Ex-ECB’s Draghi positioned to lead Italy after politics fail

ROME (AP) — Former European bank chief Mario Draghi was positioned to lead what could quickly become Italy’s next government after the Italian president concluded Tuesday that squabbling political parties failed in a last-ditch effort to form a new coalition and that the nation could ill afford fresh elections while engulfed in the COVID-19 pandemic.

President Sergio Mattarella told the nation that only two options remained after the “negative outcome” from days of frantic political negotiations to re-compose the center-left coalition that had formed the recently collapsed government of Giuseppe Conte.

The first was “a new government, able to deal with the grave present emergencies: health, social, economic financial,” said Mattarella, who is head of state. The second, he said, was immediate, early elections, a possibility that deserved careful consideration “because elections represent an exercise in democracy.”

Mattarella decided Italy quickly needed a ‘’government of high profile, that must not identify with any political formula” and that would be backed by political forces in the current in Parliament. He stopped short of saying who he had in mind for the premiership.

But right after his speech, a presidential palace official announced that the 73-year-old Draghi, who has been credited with saving Europe’s single currency during his tenure as European Central Bank president in 2011-2019, had been summoned to meet with Mattarella at noon Wednesday. That would give Draghi the opportunity to formally accept such a mandate.

The fragile prospects for reviving Conte’s government through a revamped political coalition disintegrated after former Premier Matteo Renzi gave a thumbs-down following days of frantic negotiations. Conte resigned last week after Renzi yanked his ministers from his tiny centrist Italy Alive party to protest what he said was the premier’s bumbling of the coronavirus pandemic.

Conte is now acting in a caretaker capacity.

Mattarella noted that after elections in 2013, it took four months to get a government in place, and after 2018 elections, five months. Repeating that would leave Italy suffering without a government in the “fullness of its functions for months, crucial, decisive, for the fight against the pandemic to utilize European funding and to face the grave social problems,” he said.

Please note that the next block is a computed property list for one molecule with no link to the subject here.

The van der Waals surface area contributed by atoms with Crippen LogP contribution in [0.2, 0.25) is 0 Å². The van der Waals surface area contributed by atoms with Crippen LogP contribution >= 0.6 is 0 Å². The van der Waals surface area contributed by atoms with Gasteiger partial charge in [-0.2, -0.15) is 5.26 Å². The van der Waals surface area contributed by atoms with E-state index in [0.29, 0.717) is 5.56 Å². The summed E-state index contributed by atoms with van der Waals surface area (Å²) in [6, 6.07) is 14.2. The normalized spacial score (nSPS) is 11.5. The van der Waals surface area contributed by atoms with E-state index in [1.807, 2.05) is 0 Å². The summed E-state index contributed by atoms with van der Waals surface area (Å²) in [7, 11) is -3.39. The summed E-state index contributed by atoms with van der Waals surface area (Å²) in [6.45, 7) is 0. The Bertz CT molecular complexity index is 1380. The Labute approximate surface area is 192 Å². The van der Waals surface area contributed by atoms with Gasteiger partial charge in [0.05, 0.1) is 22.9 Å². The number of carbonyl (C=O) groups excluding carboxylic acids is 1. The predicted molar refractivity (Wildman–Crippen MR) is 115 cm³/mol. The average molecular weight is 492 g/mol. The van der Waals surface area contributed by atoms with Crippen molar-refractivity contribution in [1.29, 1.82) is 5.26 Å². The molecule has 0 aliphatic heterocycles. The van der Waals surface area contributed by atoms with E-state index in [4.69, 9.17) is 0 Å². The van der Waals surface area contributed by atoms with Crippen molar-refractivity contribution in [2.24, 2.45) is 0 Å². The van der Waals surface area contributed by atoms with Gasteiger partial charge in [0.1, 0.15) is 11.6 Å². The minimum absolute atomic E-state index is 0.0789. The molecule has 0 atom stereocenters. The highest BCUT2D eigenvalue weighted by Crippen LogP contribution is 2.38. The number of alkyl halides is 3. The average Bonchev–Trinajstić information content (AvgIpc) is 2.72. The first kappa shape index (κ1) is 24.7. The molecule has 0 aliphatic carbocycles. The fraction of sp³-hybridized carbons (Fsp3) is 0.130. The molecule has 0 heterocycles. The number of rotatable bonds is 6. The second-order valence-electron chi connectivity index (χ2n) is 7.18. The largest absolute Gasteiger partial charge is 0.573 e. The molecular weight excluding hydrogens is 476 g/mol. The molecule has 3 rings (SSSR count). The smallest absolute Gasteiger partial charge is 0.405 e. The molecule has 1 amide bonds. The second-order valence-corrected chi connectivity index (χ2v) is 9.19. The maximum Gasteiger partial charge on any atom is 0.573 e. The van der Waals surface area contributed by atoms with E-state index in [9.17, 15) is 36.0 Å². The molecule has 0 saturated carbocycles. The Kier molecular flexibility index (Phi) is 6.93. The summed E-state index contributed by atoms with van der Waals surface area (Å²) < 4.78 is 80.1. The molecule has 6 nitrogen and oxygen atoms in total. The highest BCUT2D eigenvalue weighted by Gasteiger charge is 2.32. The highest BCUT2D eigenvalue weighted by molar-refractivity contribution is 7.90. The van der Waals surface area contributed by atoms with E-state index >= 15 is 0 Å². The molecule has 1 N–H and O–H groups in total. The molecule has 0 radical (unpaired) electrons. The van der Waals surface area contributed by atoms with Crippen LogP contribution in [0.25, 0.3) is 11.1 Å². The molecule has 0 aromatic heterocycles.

“All these concerns are well in the mind of our fellow citizens, who are asking for concrete and rapid answers to their daily problems,” the president said.

Nicknamed “Super Mario” for his work as the European Central Bank’s president during the single currency crisis, Draghi was cited throughout these last weeks of Italy’s political crisis as a possible solution if politicians couldn’t overcome personality and policy clashes for the sake of the nation.

The pandemic has devastated Italy’s long-stagnant economy and left the country with Europe’s second-highest COVID-19 death toll. The government statistical agency ISTAT reported Monday that nearly 450,000 jobs were lost in the last year.

During the last-ditch discussions that failed Tuesday, the parties in what is now Conte’s caretaker government squabbled over European Union pandemic aid and other key policy issues that were blocking formation of a more solid coalition.

Mattarella had given the collapsed coalition parties a few days to see if they could re-combine in a new government with a dependable majority in Parliament.

His call for wide support for the next government, was swiftly taken up by a lawmaker from the Forza Italia opposition party of Silvio Berlusconi, the media mogul and former center-right premier. Mara Carfagna said Mattarella’s appeal “for responsibility should spark authentic, profound reflection in whoever loves Italy and Italians and who still keeps the true sense of the world patriotism.”

Earlier, Renzi put all the blame on the failed effort on the other parties, saying, “We take note of the ‘nyet’ of the colleagues of the ex-coalition,” using the Russian word for “no.”

In turn, the populist 5-Star Movement, which was the main partner in back-to-back Conte governments since he came to power in 2018, contended that all Renzi wanted was more power.

“It’s obvious that the aim was to obtain more (Cabinet) posts. This was his most pressing” goal in provoking the crisis, said Vito Crimi, a 5-Star leader.

Except for Renzi, all the other leaders of the former coalition parties had thrown their public weight behind Conte for a new mandate.

In yanking his support, Renzi contended that Conte was bumbling the challenge of managing how more than 200 billion euros (about $250 billion) in EU funds and loans would be spent to help Italy recover from the pandemic’s damage, especially to the Italian economy.

The 5-Star Movement, which is close to Conte, resisted accepting billions of euros in EU loans aimed at bolstering the health system, aid the populists fear could make Italy beholden to EU dictates such as austerity measures.

Renzi had insisted that Italy should take the health system aid from Brussels.

Largely caught in the cross-fire has been the center-left Democratic Party, which Renzi led during his 2014-2016 tenure as premier and he broke away from to start Italy Alive shortly after Conte formed his second coalition government in September 2019.

Conte’s first government, which took office in June 2018, partnered the 5-Stars with the right-wing League of Matteo Salvini. That coalition collapsed when Salvini withdrew his support in a failed maneuver to gain the premiership for himself. The Democrats, which then included Renzi, replaced Salvini’s forces in Conte’s second government.

Salvini had lobbied Mattarella in vain for early elections.

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